The problem with German

The Linguist Published on Wednesday, 17 October 2018 Parent Category: News Share page with AddThis

Does the portrayal of Germans by the UK press stop pupils wanting to study the language, asks Heike Krüsemann

Working as a secondary school German teacher for over two decades, I became more and more aware of how difficult British students seemed to find learning languages. This was playing out against the background of declining language uptake nationally, which has affected German the most. Currently, fewer than half of all 16-year-olds take a language GCSE. The number studying German has fallen by more than a third since 2010,1 while German A-level entries have dropped by three-quarters since 1997 to just 3,000.2 Experts now hold that German as a school subject is “headed for extinction”.3

What my students heard about German, Germans and Germany often did not square with what they experienced in lessons, or through travel and contact with German people. This made me wonder whether motivation to learn German, including uptake at school, was related to public discourses around German. This question became a research focus of my PhD.4 The ’school’ part of my study involved just over 500 learners, their German teachers and head teachers from four English secondary schools; the ‘public’ part consisted of a large number of articles about German, Germans and Germany from a range of UK national newspapers.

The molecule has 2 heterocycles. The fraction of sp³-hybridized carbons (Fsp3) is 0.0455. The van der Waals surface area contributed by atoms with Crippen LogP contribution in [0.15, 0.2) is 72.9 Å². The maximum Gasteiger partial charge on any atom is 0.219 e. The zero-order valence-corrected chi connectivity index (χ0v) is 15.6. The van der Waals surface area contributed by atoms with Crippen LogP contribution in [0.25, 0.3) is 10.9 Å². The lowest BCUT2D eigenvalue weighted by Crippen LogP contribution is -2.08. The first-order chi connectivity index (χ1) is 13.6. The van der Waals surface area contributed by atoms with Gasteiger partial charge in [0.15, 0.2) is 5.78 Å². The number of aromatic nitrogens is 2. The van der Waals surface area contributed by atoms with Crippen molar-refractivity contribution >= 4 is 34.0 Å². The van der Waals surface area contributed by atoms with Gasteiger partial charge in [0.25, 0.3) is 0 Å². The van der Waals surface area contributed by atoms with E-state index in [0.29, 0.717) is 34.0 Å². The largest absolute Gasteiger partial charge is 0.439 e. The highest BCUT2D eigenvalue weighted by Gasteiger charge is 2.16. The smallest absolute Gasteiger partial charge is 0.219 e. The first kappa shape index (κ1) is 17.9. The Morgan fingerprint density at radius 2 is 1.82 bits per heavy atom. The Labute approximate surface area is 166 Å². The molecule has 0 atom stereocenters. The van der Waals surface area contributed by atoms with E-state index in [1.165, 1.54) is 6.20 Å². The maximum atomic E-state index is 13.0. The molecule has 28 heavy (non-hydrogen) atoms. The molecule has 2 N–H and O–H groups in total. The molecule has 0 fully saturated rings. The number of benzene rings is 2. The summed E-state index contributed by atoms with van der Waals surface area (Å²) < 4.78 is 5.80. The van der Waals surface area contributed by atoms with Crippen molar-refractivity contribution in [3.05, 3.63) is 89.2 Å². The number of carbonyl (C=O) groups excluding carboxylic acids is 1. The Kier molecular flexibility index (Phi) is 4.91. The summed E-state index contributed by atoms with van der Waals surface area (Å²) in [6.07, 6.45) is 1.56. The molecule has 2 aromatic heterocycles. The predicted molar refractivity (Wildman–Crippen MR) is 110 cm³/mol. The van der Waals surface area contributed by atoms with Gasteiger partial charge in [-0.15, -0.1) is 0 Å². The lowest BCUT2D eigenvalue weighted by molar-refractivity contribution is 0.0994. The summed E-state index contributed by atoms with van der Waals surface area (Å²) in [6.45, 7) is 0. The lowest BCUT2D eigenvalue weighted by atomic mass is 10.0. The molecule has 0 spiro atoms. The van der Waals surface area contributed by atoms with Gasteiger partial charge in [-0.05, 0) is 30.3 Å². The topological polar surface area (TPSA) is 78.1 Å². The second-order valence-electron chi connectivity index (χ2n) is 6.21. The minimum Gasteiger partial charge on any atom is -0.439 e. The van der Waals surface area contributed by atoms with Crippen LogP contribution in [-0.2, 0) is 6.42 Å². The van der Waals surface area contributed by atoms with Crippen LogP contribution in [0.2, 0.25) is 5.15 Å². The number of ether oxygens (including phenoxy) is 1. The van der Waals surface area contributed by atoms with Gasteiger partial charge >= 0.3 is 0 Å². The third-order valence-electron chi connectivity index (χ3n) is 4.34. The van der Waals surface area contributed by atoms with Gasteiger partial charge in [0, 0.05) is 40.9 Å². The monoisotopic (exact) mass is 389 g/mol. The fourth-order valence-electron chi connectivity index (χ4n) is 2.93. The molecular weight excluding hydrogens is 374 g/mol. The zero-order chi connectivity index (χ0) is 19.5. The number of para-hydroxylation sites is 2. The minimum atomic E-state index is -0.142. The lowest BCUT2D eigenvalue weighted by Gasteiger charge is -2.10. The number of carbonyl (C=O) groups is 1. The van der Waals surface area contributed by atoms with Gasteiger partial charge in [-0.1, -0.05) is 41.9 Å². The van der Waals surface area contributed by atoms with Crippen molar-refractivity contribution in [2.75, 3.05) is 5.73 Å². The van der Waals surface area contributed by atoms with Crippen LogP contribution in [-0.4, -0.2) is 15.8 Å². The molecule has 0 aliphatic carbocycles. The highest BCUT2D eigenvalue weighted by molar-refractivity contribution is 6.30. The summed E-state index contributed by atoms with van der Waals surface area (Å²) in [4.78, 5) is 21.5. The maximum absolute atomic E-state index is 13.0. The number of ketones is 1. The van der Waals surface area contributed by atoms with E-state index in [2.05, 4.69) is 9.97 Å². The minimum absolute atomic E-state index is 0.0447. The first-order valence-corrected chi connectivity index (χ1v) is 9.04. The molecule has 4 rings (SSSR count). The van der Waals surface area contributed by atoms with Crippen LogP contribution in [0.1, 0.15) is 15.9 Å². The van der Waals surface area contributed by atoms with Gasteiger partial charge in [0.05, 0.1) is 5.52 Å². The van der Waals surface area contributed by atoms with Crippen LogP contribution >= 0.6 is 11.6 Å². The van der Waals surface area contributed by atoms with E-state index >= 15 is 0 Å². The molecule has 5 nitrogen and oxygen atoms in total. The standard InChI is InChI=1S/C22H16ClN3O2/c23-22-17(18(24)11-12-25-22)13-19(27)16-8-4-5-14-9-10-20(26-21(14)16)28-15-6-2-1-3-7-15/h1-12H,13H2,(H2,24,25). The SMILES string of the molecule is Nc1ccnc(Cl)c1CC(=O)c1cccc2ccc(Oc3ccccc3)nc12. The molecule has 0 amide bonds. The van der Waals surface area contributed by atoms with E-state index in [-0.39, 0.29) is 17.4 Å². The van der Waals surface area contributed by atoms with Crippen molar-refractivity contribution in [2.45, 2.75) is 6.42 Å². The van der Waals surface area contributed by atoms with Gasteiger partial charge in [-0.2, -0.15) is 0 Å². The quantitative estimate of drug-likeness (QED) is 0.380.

The participants were students who were deciding whether to continue with German study. They therefore split into ‘continuers’ and ‘droppers’, as well as into the last years of Key Stage 3 (KS3; ages 13-14) and of Key Stage 4 (KS4; ages 15-16). Through lesson observations, questionnaires, focus groups and interviews, I learnt that adolescent German learners in England seem to be motivated mainly by enjoyment of lessons and a sense of personal relevance.